“What is all the racket about? Did you put red pepper on the lollypops?'”
— Johnny Gruelle
John Barton Gruelle was born on this day in Arcola, Illinois, USA in 1880. Today is the 132nd anniversary of his birth.
Gruelle followed his father, Richard Gruelle, into Art. But, while Richard Gruelle was a member of the acclaimed Hoosier Group and produced beautiful American Impressionist landscapes and portraits, Johnny’s art took on a more commercial side. He was a prolific political cartoonist, illustrator and children’s book author in the early 20th Century. But he is best known for creating Raggedy Ann and Andy.
His career started in newspapers.
In 1901 the 20-year-old Gruelle landed his first newspaper job, at the gossipy Indianapolis tabloid, the People. There he worked for several months creating rough-hewn “chalk-plate” portraits. [Johnny Gruelle, Inspired Illustrator by Patricia Hall]
He worked for several paper, both in black and white and color, and
would turn out as many as ten cartoons each week, his style steadily growing more expert and refined. [Ibid]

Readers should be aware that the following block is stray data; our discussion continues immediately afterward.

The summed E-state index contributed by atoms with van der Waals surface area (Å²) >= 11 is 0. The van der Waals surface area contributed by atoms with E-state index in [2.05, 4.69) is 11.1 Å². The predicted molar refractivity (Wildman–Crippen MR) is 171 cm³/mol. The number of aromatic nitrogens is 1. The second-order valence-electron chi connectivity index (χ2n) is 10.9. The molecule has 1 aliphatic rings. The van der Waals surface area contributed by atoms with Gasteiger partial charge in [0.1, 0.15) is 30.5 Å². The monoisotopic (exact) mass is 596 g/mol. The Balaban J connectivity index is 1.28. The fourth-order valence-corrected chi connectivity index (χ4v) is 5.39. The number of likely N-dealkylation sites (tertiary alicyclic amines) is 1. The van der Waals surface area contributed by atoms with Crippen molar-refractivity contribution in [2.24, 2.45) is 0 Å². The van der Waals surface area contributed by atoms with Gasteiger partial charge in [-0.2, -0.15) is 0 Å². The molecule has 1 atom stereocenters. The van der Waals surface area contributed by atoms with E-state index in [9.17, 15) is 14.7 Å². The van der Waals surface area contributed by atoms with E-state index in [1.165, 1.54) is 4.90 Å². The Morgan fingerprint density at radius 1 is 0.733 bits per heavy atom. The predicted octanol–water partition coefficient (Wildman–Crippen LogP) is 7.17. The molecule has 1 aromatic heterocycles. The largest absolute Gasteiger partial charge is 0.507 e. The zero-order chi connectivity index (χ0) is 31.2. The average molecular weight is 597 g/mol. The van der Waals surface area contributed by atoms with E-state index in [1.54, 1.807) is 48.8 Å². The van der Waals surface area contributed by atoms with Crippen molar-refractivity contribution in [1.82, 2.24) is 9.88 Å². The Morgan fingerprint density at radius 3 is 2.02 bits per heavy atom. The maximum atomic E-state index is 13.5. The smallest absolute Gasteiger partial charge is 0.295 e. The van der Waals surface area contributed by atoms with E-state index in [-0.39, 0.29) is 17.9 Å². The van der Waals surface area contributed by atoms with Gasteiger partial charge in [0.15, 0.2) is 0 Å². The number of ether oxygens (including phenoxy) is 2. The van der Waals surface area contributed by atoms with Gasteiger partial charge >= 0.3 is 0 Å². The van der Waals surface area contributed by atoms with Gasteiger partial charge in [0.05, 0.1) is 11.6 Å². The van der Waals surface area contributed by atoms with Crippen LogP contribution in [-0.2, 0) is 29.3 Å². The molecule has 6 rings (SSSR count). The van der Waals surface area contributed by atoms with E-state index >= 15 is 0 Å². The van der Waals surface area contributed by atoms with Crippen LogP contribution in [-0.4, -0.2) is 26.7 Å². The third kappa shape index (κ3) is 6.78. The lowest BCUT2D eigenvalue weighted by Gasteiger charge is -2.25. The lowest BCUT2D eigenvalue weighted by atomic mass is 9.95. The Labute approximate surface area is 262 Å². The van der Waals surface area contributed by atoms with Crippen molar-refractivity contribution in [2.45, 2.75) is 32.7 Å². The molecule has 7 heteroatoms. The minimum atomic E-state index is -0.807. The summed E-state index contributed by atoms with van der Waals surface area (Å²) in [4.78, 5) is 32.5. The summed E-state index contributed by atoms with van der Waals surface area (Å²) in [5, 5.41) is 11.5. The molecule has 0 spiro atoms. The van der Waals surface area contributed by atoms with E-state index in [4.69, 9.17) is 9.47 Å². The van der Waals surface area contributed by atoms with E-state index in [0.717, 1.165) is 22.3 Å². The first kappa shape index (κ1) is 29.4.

Before Raggedy Ann came out he produced a popular cartoon for the New York Herald, Mr. Twee Deedle. It ran from 1911 to 1914. That brought commissions for children’s books. He wrote and Illustrated All about Cinderella, and illustrated Grimm’s Fairy Tales, Nobody’s Boy, All About Hansel and Grethel, All About the Little Small Red Hen and Sunny Bunny.
His daughter Marcella found an old rag doll in the attic of their family home and, after cleaning it up, Gurell painted a face on it and gave it to the girl. He created stories and adventures about the doll and incorporated other toys in Marcella’s nursery. Marcella loved the doll, Raggedy Ann, and the folk-lore her father built around it. And Gruelle thought other children might like the stories too.
He patented the doll in 1915 and worked with the PF Volland publishing company in Chicago to put out Raggedy Ann Stories in 1918.
The Raggedy Ann and Andy stories are similar in structure to the more modern Toy Story movies. The dolls and toys have full, adventurous lives when the humans aren’t looking. But, the second the humans enter the room all the dolls are back in place, just where they were left.
Gruelle’s beloved Marcella, his daughter and muse, died in his arms from diphtheria when she was 13. He was heartbroken and could only find comfort from her old rag doll. He continued to write Raggedy Ann stories in tribute to Marcella for the rest of his life, capturing with each joy-filled illustration the little girl he lost.
His writing and illustrating career flourished. He went on to draw and create stories for books, magazines and newspapers, until his death in 1938.